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Various Artists (Concept albums & Themed compilations) - Peter and The Wolf CD (album) cover

PETER AND THE WOLF

Various Artists (Concept albums & Themed compilations)

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Chris S
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Honorary Collaborator
4 stars Yes this is excellent progressive material from the mid 1970's. A stunning LP package too with full storylines and inner booklet. I have to also add that the narration by Viv Stanshall is perfect, leaving a hint of the fact that this rendition of Peter And The Wolf was delivered by a liberal bunch of great rock musicians. It has humour, great narration and musically it is very very slick. I am not sure if this lost jewel is on CD yet, thankfully my Vinyl version is still in mint condition. The drumming by Collins and the late Cozy Powell is remarkable. the guitar work by Chris Spedding and Alvin Lee really works a treat. The music attributed to the various scenes is well delivered and accurate. Just listen to ' Cat Dance' and Viv Stanshall's satisfied burps on ' Cat and Duck'. As I say rare precious events like these put down on vinyl or CD are hard to come by and this work is a real treasure.

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Send comments to Chris S (BETA) | Report this review (#18127)
Posted Thursday, September 23, 2004 | Review Permalink
aliceofarabia
4 stars This recording is huge fun, and musically excellent. Peter and the Wolf has always been the perfect tale for a winter's evening, and this version with a prog rock slant doesn't disappoint. Superb stuff from Gary Moore, Cozy Powell, and of course a cracking narration from the wonderful Viv Stanshall. If you find this, guard it like gold-dust!

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Send comments to (BETA) | Report this review (#18128)
Posted Wednesday, October 13, 2004 | Review Permalink
5 stars Having recieved the whole album on MP3 format, I am totally amazed how this album of great artists of the 1970s is not on CD yet.

Each musician plays to his best of his ability and it shows, and having Viv Stanshall is narrator is ideal.

I suggest that you check every record fair to get hold of this gem, you will not be disappointed.

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Send comments to Frippertron (BETA) | Report this review (#18131)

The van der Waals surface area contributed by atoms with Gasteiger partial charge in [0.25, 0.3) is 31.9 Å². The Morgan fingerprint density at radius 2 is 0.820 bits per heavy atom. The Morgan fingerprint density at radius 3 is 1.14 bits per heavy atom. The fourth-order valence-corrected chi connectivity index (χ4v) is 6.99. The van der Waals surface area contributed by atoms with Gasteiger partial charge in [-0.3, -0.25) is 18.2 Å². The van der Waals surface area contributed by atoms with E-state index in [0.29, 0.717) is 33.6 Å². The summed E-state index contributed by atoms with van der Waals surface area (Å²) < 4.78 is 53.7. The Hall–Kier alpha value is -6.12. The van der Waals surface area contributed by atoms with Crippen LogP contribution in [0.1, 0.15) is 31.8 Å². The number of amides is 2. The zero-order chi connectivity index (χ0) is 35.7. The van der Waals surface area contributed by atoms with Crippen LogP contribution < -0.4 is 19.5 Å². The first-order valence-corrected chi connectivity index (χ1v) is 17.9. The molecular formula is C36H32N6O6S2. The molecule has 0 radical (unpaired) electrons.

Posted Saturday, February 12, 2005 | Review Permalink
Ivan_Melgar_M
SPECIAL COLLABORATOR
Symphonic Prog Specialist
5 stars I saw this album a couple decades ago resting on the jazz shelf of a commercial record store, section I don't usually look at, but something I still don't know made me take a look, so I stopped to read the credits, I couldn't believe my eyes, Bill Bruford, Phil Collins, Cozy Powell, Brian Eno, Chris Spedding, Manfred Mann and even the crazy Viv Stanshal in the narrations, without haven't heard a single note I bought it (This was usual when there was no Internet or MP3), even when it was classified as Jazz, genre that's not my cup of tea, mostly because it was very cheap being that the only copy had several months in the store.

I was not disappointed despite the fact that I was familiar to Prokofiev's version and expected something much more closer to the original, what is not exactly the case because even when the structure is very similar to the original being that each musician takes the role of a character, the instruments used are completely different, don't expect to find oboes as in the original work, but be sure that the instrumentation and even the vocals are perfect for the new version.

What I can't assure is if it's closer to Rock, Prog or Jazz, because all the genres and styles gently blend one with the other as if they were created to be listened together in one work, and everybody will agree that the balance is perfect and the music is outstanding, so it's worth the price paid for it despite the genre.

I simply love Manfred Mann's keyboard interpretation of Peter, absolutely jazzy but with a perfect touch of his classic style, Peter's Theme is one of the strongest tracks of the album, but it's also important to notice the excellent work done by Gary Moore and Chris Spedding as The Duck plus the excellent track The Hunters with the impeccable drums work

Of course nothing would be the same without the perfect narration by the amazing Viv Stanshal from The Bonzo Dog Doo Dah Band, who gives the credibility required for the role with his perfect accent as if he would left behind his days of craziness and adventures with Keith Moon, but without loosing his sense of humor including burps and satiric phrases.

It's not easy to write much more about this album, because there are hundreds of small details that must be appreciated by the individual listener and many more that surely I can't describe with my modest English, but part of the fun is to discover new things each and every time you play the album instead of reading about them.